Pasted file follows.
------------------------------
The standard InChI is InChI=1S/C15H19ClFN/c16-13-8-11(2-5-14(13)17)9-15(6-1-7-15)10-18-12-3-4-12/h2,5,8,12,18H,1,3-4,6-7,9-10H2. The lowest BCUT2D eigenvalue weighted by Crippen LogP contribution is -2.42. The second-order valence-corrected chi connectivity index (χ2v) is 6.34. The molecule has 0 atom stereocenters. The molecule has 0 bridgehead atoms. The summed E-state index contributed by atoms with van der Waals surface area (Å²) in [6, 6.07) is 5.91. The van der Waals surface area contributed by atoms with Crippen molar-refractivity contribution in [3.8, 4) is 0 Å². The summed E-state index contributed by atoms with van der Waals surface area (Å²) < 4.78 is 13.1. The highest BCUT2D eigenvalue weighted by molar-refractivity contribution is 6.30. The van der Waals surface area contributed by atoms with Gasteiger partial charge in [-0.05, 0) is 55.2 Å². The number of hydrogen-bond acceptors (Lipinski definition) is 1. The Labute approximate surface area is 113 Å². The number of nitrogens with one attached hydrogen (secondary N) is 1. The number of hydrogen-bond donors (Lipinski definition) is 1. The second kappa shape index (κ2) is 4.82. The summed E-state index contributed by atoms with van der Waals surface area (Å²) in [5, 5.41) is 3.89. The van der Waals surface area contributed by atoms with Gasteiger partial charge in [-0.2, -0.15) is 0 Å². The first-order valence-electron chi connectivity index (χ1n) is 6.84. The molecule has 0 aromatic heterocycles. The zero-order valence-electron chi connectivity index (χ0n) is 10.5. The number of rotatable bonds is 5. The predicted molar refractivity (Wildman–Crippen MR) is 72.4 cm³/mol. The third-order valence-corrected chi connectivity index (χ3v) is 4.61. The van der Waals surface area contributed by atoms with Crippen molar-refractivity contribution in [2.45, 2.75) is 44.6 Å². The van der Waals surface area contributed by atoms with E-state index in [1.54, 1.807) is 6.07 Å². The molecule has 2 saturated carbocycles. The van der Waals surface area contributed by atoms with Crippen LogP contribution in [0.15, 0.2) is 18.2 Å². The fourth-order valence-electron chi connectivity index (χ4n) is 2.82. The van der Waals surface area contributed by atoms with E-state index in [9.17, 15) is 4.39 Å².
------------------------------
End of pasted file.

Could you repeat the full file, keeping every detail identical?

The standard InChI is InChI=1S/C15H19ClFN/c16-13-8-11(2-5-14(13)17)9-15(6-1-7-15)10-18-12-3-4-12/h2,5,8,12,18H,1,3-4,6-7,9-10H2. The lowest BCUT2D eigenvalue weighted by Crippen LogP contribution is -2.42. The second-order valence-corrected chi connectivity index (χ2v) is 6.34. The molecule has 0 atom stereocenters. The molecule has 0 bridgehead atoms. The summed E-state index contributed by atoms with van der Waals surface area (Å²) in [6, 6.07) is 5.91. The van der Waals surface area contributed by atoms with Crippen molar-refractivity contribution in [3.8, 4) is 0 Å². The summed E-state index contributed by atoms with van der Waals surface area (Å²) < 4.78 is 13.1. The highest BCUT2D eigenvalue weighted by molar-refractivity contribution is 6.30. The van der Waals surface area contributed by atoms with Gasteiger partial charge in [-0.05, 0) is 55.2 Å². The number of hydrogen-bond acceptors (Lipinski definition) is 1. The Labute approximate surface area is 113 Å². The number of nitrogens with one attached hydrogen (secondary N) is 1. The number of hydrogen-bond donors (Lipinski definition) is 1. The second kappa shape index (κ2) is 4.82. The summed E-state index contributed by atoms with van der Waals surface area (Å²) in [5, 5.41) is 3.89. The van der Waals surface area contributed by atoms with Gasteiger partial charge in [-0.2, -0.15) is 0 Å². The first-order valence-electron chi connectivity index (χ1n) is 6.84. The molecule has 0 aromatic heterocycles. The zero-order valence-electron chi connectivity index (χ0n) is 10.5. The number of rotatable bonds is 5. The predicted molar refractivity (Wildman–Crippen MR) is 72.4 cm³/mol. The third-order valence-corrected chi connectivity index (χ3v) is 4.61. The van der Waals surface area contributed by atoms with Crippen molar-refractivity contribution in [2.45, 2.75) is 44.6 Å². The van der Waals surface area contributed by atoms with E-state index in [1.54, 1.807) is 6.07 Å². The molecule has 2 saturated carbocycles. The van der Waals surface area contributed by atoms with Crippen LogP contribution in [0.15, 0.2) is 18.2 Å². The fourth-order valence-electron chi connectivity index (χ4n) is 2.82. The van der Waals surface area contributed by atoms with E-state index in [9.17, 15) is 4.39 Å².